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Tuesday Book News: James Patterson, Stephen King, Guillermo del Toro, and More

  • Cross Your Heart: From Morgan Freeman to Idris Elba (a.k.a. Stringer Belle on The Wire) to... Tyler Perry?? What kind of nightmare casting descent is this?

    Nope, not a wacky rom-com. It's Alex Cross, the hero of the mega-bestselling crime series that made James Patterson a household name (if your household is a bookstore) that appears with a new title on the "New Releases" shelf about, oh, once a month.

    According to Deadline, Tyler Perry — the prolific writer/director of such films as Diary of a Mad Black Woman and Why Did I Get Married?, but perhaps best known for his cross-dressing alter-ego, Medea — will be playing the detective in the latest film reboot.

    You might recall that Morgan Freeman played Cross in two previous films, Kiss the Girls and Along Came a Spider. Even though those were generic, boilerplate serial-killer flicks, Freeman leaves behind some mighty big shoes to fill. Or does he?

  • Still Standing: Despite already being turned into an eight-hour miniseries, Stephen King's mammoth novel The Stand is being talked about for a feature-film adaptation:

    Warner Bros. and CBS Films are teaming to adapt the novel, which in many ways set the bar for a generation of post-apocalyptic stories and influenced works ranging from TV's Lost to music group Anthrax.

    Will it be a tight condensation of the sprawling storyline, or a multi-film series to go along with Ron Howard's filming of King's Dark Tower books? Stay tuned.

  • Profiles in (Book) Courage: Geoff Nicholson writes in the New York Times about the hazards of books and social networking:

    I pray that no F.B.I. agent, criminal profiler or (worst of all) news pundit ever gets a look at my bookshelves. There, alongside Swift, Plato, Lewis Carroll and Marx, you’d find the Marquis de Sade, Mickey Spillane, Hitler and Ann Coulter. Books are acquired for all kinds of reasons, including curiosity, irony, guilty pleasure and the desire to understand the enemy (not to mention free review copies), but you try telling that to a G-man. It seems perfectly obvious to me that owning a copy of “Mein Kampf” doesn’t mean you’re a Nazi, but then I would say that, wouldn’t I?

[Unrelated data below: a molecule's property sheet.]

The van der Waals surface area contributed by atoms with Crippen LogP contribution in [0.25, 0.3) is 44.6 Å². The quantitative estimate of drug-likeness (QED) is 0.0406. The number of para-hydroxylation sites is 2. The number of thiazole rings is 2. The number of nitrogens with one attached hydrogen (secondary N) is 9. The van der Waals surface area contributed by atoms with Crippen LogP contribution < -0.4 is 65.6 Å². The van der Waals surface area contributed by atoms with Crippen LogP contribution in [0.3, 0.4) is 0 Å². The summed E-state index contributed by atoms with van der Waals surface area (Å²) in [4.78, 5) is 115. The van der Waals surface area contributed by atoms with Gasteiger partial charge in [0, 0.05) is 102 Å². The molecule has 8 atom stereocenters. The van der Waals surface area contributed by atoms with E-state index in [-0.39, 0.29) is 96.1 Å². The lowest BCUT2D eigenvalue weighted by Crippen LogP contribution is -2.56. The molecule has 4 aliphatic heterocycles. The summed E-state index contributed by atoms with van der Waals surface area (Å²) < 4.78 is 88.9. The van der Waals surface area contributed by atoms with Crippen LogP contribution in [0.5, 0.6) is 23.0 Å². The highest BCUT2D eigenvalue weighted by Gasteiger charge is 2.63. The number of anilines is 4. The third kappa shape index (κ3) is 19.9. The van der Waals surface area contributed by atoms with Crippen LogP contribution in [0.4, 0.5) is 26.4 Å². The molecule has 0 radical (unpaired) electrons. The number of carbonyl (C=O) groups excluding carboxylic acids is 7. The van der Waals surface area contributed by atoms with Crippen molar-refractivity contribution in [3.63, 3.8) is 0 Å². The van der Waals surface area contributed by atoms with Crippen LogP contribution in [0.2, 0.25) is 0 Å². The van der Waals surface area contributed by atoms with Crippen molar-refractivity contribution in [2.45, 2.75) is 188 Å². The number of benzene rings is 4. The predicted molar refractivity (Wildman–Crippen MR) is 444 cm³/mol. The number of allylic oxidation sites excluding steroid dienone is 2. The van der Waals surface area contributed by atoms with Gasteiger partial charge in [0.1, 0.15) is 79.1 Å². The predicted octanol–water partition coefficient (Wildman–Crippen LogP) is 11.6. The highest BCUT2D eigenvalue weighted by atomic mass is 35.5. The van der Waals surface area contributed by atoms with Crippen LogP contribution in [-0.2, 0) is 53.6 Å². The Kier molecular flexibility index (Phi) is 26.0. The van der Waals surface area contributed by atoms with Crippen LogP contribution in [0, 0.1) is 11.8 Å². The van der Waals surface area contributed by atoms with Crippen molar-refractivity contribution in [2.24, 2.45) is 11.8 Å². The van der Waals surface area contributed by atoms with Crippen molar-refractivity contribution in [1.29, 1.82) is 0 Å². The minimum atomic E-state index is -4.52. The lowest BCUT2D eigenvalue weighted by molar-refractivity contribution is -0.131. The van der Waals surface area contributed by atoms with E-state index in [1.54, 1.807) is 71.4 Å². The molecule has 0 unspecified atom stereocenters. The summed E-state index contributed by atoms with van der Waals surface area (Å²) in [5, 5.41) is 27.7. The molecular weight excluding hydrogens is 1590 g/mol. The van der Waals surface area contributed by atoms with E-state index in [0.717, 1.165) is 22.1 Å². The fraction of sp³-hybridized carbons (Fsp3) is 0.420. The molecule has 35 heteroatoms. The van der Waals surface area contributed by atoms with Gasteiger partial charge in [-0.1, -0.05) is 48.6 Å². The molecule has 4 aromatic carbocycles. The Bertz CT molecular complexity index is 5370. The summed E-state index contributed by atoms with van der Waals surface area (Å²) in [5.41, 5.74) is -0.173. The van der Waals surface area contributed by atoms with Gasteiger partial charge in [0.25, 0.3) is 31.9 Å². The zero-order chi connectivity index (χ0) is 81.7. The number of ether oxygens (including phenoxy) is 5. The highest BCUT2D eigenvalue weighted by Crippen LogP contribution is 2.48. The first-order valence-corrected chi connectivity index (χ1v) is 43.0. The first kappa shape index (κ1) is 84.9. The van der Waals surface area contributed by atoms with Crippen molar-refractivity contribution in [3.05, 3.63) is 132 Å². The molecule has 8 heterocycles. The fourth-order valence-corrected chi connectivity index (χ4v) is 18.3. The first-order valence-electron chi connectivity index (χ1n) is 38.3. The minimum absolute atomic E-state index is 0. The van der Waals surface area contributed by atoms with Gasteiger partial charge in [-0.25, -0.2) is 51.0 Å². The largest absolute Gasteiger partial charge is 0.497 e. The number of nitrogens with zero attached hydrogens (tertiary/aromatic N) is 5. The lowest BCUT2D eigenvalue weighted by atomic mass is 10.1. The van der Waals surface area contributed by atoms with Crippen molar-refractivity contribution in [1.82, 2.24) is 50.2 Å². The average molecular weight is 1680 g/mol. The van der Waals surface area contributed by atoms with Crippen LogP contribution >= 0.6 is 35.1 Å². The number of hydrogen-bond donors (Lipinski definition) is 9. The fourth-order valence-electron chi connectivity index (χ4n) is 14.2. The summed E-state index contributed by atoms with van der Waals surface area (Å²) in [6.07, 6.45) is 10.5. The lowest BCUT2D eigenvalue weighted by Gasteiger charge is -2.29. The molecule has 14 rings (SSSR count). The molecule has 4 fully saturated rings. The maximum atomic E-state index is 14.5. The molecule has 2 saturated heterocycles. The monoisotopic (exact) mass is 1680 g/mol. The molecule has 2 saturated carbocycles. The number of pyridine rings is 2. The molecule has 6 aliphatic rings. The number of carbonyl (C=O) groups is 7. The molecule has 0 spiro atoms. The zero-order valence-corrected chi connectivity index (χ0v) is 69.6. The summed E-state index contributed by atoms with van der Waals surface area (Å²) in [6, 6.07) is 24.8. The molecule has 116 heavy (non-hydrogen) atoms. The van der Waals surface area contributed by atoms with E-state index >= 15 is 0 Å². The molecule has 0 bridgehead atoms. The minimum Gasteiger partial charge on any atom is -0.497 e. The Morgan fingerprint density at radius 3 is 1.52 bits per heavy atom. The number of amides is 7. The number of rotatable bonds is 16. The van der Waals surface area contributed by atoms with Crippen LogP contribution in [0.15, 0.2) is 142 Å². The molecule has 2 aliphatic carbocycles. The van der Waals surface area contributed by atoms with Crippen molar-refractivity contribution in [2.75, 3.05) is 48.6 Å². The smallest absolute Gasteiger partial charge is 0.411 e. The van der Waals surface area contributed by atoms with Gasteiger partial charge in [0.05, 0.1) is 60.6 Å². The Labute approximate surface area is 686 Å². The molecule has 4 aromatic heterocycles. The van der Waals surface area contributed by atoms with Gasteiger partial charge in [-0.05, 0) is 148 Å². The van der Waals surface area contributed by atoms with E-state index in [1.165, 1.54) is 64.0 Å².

Remember, kids: clicking "like" is all good and harmless fun... until an FBI profiler is examining your likes. What does your Facebook page say about you — besides that you're frequently bored and surfing the net at work?

  • Guillermo's Labyrinth: The New Yorker profiles Guillermo del Toro, the filmmaker of Pan's Labyrinth and the Hellboy movies, and the co-writer of the Strain trilogy of vampire novels.

    Although del Toro makes suspenseful movies, he often seems less like a disciple of Alfred Hitchcock than of Hieronymus Boschdon’t see myself ever doing a ‘normal’ movie,” del Toro said. “I love the creation of these things—I love the sculpting, I love the coloring. Half the joy is fabricating the world, the creatures.” The movie that he most longs to make is an adaptation of a grandly ridiculous H. P. Lovecraft novella, “At the Mountains of Madness,” in which explorers, venturing into Antarctica, discover malevolent aliens in a frozen, ruined city. Some of the aliens mutate wildly, which would allow del Toro to create dozens of extreme incarnations. He said, “If I get to do it, those monsters will be so terrifying."

    Fans of pulp and monster movies, cross your fingers!

  • Let the Internet Do the Walking: In a different kind of book news, San Francisco is "passing a law that will ban the distribution of phone books unless phone book publishers obtain prior consent from individuals and businesses to drop the books off."

    I hear a lot of trees cheering... not to mention home owners who no longer have to trip over those bricks tossed at their front doors.

÷ ÷ ÷

Chris Bolton co-created the all-ages webcomic Smash, which will soon be published by Candlewick Press, and created the comedy series Wage Slaves. His short story "The Red Room" was published in Portland Noir from Akashic Books.

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